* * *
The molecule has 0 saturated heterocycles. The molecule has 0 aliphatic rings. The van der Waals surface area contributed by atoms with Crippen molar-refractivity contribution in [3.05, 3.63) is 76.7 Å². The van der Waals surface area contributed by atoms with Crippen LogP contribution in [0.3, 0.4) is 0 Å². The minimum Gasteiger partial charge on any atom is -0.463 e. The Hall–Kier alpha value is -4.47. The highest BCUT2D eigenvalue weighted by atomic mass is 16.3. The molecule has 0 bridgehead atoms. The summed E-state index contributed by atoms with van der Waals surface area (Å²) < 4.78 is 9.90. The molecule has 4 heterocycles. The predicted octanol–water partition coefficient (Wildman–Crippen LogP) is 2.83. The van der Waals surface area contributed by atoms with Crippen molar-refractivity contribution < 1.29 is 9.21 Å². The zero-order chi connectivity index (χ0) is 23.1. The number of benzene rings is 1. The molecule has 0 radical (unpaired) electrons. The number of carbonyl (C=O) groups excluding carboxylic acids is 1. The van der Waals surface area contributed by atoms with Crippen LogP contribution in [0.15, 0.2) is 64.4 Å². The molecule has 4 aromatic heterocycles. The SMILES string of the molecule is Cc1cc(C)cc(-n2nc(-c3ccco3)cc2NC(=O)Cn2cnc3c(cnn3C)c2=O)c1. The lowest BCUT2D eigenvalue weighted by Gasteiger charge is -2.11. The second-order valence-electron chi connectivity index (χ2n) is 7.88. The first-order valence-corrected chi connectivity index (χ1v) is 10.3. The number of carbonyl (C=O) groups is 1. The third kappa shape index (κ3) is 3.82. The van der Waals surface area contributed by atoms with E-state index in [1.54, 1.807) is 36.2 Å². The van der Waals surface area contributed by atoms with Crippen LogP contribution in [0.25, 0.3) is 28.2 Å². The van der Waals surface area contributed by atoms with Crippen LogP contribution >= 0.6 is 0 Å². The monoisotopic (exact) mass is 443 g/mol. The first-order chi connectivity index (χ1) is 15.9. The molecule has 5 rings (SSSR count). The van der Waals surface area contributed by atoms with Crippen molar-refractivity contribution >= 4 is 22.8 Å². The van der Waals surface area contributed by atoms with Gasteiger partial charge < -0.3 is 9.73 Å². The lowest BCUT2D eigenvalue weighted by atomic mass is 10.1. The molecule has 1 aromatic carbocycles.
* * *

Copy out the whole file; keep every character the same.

The molecule has 0 saturated heterocycles. The molecule has 0 aliphatic rings. The van der Waals surface area contributed by atoms with Crippen molar-refractivity contribution in [3.05, 3.63) is 76.7 Å². The van der Waals surface area contributed by atoms with Crippen LogP contribution in [0.3, 0.4) is 0 Å². The minimum Gasteiger partial charge on any atom is -0.463 e. The Hall–Kier alpha value is -4.47. The highest BCUT2D eigenvalue weighted by atomic mass is 16.3. The molecule has 0 bridgehead atoms. The summed E-state index contributed by atoms with van der Waals surface area (Å²) < 4.78 is 9.90. The molecule has 4 heterocycles. The predicted octanol–water partition coefficient (Wildman–Crippen LogP) is 2.83. The van der Waals surface area contributed by atoms with Crippen molar-refractivity contribution < 1.29 is 9.21 Å². The zero-order chi connectivity index (χ0) is 23.1. The number of benzene rings is 1. The molecule has 0 radical (unpaired) electrons. The number of carbonyl (C=O) groups excluding carboxylic acids is 1. The van der Waals surface area contributed by atoms with Crippen LogP contribution in [0.15, 0.2) is 64.4 Å². The molecule has 4 aromatic heterocycles. The SMILES string of the molecule is Cc1cc(C)cc(-n2nc(-c3ccco3)cc2NC(=O)Cn2cnc3c(cnn3C)c2=O)c1. The lowest BCUT2D eigenvalue weighted by Gasteiger charge is -2.11. The second-order valence-electron chi connectivity index (χ2n) is 7.88. The first-order valence-corrected chi connectivity index (χ1v) is 10.3. The number of carbonyl (C=O) groups is 1. The third kappa shape index (κ3) is 3.82. The van der Waals surface area contributed by atoms with E-state index in [1.54, 1.807) is 36.2 Å². The van der Waals surface area contributed by atoms with Crippen LogP contribution in [0.25, 0.3) is 28.2 Å². The van der Waals surface area contributed by atoms with Crippen LogP contribution >= 0.6 is 0 Å². The monoisotopic (exact) mass is 443 g/mol. The first-order chi connectivity index (χ1) is 15.9. The molecule has 5 rings (SSSR count). The van der Waals surface area contributed by atoms with Crippen molar-refractivity contribution >= 4 is 22.8 Å². The van der Waals surface area contributed by atoms with Gasteiger partial charge < -0.3 is 9.73 Å². The lowest BCUT2D eigenvalue weighted by atomic mass is 10.1. The molecule has 1 aromatic carbocycles.